Before we start chatting about books, let’s get to the invitation: This month I will be reading Pope Francis: Why He Leads the Way He Leads by Chris Lowney, who wrote the best-selling Heroic Leadership. On March 19 the blog tour for Lowney’s latest stops here, and at the end of the month I hope to host a conversation with some readers about the book, and about Pope Francis in general as we round out the first year of his papacy.
I hope you’ll consider reading with me this month. If you don’t have a copy, you can find it in Hardcover, Paperback, or Kindle.
During February I enjoyed books by authors I already knew, and by voices who are new to me.
This novel kept me company during one of the snowbound days this stormy February provided. Set in Cambridge, MA, it relates the emotional turmoil of an elementary school teacher as she falls in love with all three members of an exotic family whose only son is in her class. Claire Messud convinces us of her protagonist’s agitation, and as a bonus for Boston readers, she nails her descriptions of life in Cambridge and Somerville.
Jon Krakauer’s classic of creative non-fiction often appears in the hands of my students at the recommendation of their English teachers. I know that I was supposed to walk away wondering what would have driven a young man who had it all to walk off into the wild and ultimately into danger. In the end, my curiosity was driven more toward what happened to all the nomads and wanderers that young man befriended along the way. Maybe that means I’ve spent too much time around privileged people who find reasons to be tormented, or maybe it means that Krakauer has a gift for sympathetically depicting the folks he interviews.
Handling the Truth: On the Writing of Memoir
One of the newest additions to the “how to write about yourself” genre, this was recommended to me by a friend and blogger. The best books of this type model suggestions through beautiful writing while still shining their light on the readers rather than the author. Read Beth Kephart’s book if only for her instruction on how to engage all five senses; those sections are where her work shines.
Bird by Bird: Some Instructions on Writing and Life
While I was reading Anne Lamott’s classic people kept stopping me to tell me it changed their life. Sadly, it did not change my life, but as always I enjoyed Lamott’s unique voice and her take on the writing life. Twenty years after it was published some elements are unsurprisingly dated. Though I’d love to see an updated second edition, I see some value in walking down memory lane to a time before the internet.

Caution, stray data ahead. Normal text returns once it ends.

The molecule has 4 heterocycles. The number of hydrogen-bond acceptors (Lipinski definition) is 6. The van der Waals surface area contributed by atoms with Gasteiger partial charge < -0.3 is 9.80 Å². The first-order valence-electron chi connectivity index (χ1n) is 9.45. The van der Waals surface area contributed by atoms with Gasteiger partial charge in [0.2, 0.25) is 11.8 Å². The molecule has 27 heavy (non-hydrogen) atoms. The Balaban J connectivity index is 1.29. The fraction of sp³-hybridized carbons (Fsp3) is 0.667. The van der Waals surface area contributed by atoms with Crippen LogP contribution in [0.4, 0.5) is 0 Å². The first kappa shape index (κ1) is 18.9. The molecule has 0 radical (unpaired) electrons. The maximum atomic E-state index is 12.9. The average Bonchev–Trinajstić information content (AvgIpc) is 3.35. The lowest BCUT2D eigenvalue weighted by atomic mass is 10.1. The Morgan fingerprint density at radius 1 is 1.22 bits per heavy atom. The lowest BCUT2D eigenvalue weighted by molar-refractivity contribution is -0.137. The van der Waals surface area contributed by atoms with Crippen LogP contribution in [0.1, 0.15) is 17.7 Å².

Vinita Hampton Wright makes me want to be creative. Read her books.
Is there a pill I can take that will make me write like Brian Doyle? He had a piece in National Catholic Reporter a few months ago that took my breath away. Read The Day I Stood Shimmering in Shame, and you will want to read his books, ask him to be your confirmation sponsor and then invite him to your birthday party. I read most of these essays while in a hospital waiting room allowing barium to slide through my system before an MRI. Doyle’s sacramental vision, his ability to see the holy in the ordinary, made me see differently. I can’t say enough good things about this book.
For All of Us, One Today: An Inaugural Poet’s Journey
I didn’t know Richard Blanco had written a memoir until I saw it on the “new releases” shelf at the library. Hopefully he will write an extended memoir at some point, but for something written with immediacy this book is perfect in scope. Blanco’s voice is charming and his prose is poetic. The sections about being starstruck at the inauguration lose some of the epic scale that shines in his recounting of the immigrant experience, but they are an interesting cultural history in nearly-real time.
The title of this engaging memoir is misleading: this is not a book about resurrection. Perhaps other readers have a different experience with it, but I didn’t find Darcy Steinke’s memoir particularly hopeful. False advertising aside, the book was a vivid page-turner. It is a masterclass in how to lovingly write about kooky parents, and is also an important reminder that stories about parents messing up kids lives are more endearing than stories about people messing up their own lives.
Angry Conversations with God: A Snarky but Authentic Spiritual Memoir
I have to take back some of what I said above: Susan Isaacs writes endearingly about messing up her life. I understand the marketing reasons for playing up the humorous aspect of her book, but its real strength is the theme of our personal images of God affect our understanding of life and prayer.
What did you read during February? And will you join me in reading Pope Francis: Why He Leads the Way He Leads this month?
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Photo credit Robert Goulston
I will be reading “Why he leads the way he leads” with you. Looking forward to it.
Margaret Felice says
Excellent! I can’t wait to hear what you think.